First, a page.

- Teen Parenthood: When a teenager has a child, the nation pays $120,000 for expenses including medical care, social assistance programs and efforts to deal with higher rates of abuse and neglect among these young parents.
- High School Dropout: A dropout costs society $250,000 through lower earnings and benefits.
- Illegal Drug Abuse: Treatment, medical care and other societal costs caused by a drug abuser amount to $250,000.
- Alcohol abuse: Societal costs for an alcoholic, such as medical problems, car crashes and lost productivity at work, add up to $230,000.
The brief goes on to compare some of the costs of early investment against the price tag of later problems. For example, the cost of “quality pre-kindergarten programs” which reduce the frequency of high-school dropouts, is around $10,000. On the other hand “a high school dropout’s lower earnings create costs for public assistance programs and efforts to offset the dropout’s reduced contribution to society.” These costs can total $250,000.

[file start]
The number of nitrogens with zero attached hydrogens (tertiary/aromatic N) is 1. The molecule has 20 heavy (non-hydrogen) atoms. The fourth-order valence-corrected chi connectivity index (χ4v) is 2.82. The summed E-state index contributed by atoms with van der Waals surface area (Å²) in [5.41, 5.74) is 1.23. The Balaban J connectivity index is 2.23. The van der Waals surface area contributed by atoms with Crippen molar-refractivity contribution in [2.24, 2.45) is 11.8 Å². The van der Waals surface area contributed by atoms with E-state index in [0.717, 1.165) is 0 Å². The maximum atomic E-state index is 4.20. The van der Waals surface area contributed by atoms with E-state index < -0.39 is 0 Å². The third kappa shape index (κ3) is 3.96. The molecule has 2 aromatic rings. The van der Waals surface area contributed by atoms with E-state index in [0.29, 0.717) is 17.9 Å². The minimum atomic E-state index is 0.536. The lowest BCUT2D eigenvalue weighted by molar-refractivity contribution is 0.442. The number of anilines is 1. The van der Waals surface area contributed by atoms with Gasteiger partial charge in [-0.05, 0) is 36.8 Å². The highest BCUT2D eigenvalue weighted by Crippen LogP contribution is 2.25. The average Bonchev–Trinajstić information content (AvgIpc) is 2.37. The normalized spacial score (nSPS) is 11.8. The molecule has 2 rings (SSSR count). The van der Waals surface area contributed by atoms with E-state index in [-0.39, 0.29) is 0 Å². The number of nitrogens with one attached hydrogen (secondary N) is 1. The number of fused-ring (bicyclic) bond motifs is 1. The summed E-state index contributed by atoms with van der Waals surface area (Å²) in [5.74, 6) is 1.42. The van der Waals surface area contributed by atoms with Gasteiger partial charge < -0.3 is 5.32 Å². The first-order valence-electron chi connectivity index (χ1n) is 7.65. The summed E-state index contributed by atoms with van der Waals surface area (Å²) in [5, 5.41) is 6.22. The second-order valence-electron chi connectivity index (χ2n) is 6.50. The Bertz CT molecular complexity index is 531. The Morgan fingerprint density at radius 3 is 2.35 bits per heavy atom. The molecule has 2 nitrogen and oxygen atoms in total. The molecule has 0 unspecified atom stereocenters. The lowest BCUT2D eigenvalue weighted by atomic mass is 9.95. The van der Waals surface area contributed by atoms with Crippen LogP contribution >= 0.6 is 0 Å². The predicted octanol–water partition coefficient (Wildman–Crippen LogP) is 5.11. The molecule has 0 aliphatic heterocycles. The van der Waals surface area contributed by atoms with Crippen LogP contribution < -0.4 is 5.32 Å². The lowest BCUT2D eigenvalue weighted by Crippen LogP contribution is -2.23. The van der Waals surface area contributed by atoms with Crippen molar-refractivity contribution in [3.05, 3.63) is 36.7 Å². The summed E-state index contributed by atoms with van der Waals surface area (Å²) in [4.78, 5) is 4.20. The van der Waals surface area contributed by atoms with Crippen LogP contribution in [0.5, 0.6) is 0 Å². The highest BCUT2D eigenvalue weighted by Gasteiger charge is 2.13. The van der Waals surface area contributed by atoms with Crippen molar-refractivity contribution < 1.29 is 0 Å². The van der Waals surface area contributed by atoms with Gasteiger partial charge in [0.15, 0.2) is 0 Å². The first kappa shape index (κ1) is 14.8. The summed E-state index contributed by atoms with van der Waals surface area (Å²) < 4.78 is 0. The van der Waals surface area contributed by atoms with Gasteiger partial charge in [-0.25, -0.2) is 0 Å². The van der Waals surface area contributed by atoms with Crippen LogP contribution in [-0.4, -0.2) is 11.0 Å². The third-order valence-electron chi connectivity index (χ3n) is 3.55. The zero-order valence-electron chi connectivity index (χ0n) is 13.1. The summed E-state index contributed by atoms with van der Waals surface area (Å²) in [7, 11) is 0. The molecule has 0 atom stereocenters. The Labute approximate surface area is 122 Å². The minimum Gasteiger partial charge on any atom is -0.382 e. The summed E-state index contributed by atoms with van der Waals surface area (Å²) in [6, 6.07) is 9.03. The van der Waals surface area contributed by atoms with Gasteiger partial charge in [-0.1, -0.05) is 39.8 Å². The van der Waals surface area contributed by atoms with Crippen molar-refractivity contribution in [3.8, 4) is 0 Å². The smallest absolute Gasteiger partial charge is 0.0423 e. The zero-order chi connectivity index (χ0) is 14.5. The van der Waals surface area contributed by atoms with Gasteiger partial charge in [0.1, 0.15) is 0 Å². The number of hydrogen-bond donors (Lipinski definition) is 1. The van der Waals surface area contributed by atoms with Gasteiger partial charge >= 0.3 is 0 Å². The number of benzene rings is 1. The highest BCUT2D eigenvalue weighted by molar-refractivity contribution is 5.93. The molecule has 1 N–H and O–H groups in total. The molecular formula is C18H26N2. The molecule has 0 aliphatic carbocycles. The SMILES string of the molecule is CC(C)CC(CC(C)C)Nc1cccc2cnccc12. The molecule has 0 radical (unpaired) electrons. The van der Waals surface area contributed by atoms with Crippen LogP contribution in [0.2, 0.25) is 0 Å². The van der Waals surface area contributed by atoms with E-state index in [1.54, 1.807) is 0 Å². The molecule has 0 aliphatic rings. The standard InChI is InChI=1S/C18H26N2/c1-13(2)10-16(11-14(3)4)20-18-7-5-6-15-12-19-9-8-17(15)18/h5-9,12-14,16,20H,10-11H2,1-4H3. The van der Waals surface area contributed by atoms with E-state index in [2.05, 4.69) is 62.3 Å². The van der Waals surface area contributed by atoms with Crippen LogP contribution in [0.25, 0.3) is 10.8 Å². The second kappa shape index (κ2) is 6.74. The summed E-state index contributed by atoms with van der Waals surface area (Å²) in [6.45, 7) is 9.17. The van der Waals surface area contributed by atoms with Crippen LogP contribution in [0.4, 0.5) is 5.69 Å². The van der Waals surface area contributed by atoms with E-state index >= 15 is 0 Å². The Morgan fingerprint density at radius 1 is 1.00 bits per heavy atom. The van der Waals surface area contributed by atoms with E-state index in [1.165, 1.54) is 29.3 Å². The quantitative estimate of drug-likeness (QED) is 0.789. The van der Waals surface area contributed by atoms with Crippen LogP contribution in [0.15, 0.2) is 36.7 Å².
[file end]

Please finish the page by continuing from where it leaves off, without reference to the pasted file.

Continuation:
The issue brief focuses on the long-term savings of prevention; in this case, prevention of the effects of poor childhood development. Public health programs have the same goal — to prevent diseases and other health problems as a way to save money on treatment. As the saying goes, “an ounce of prevention is worth a pound of cure.”
So what would you prefer? To invest now and gain a higher return in the form of significant savings, or to wait until a problem comes up, and find yourself shouldering higher costs?
An announcement this month from the U.S. Department of Health and Human Services (HHS) serves to reinforce one of the key reasons that RenewLV supports the establishment of a regional health department, which would encompass all of Lehigh and Northampton counties.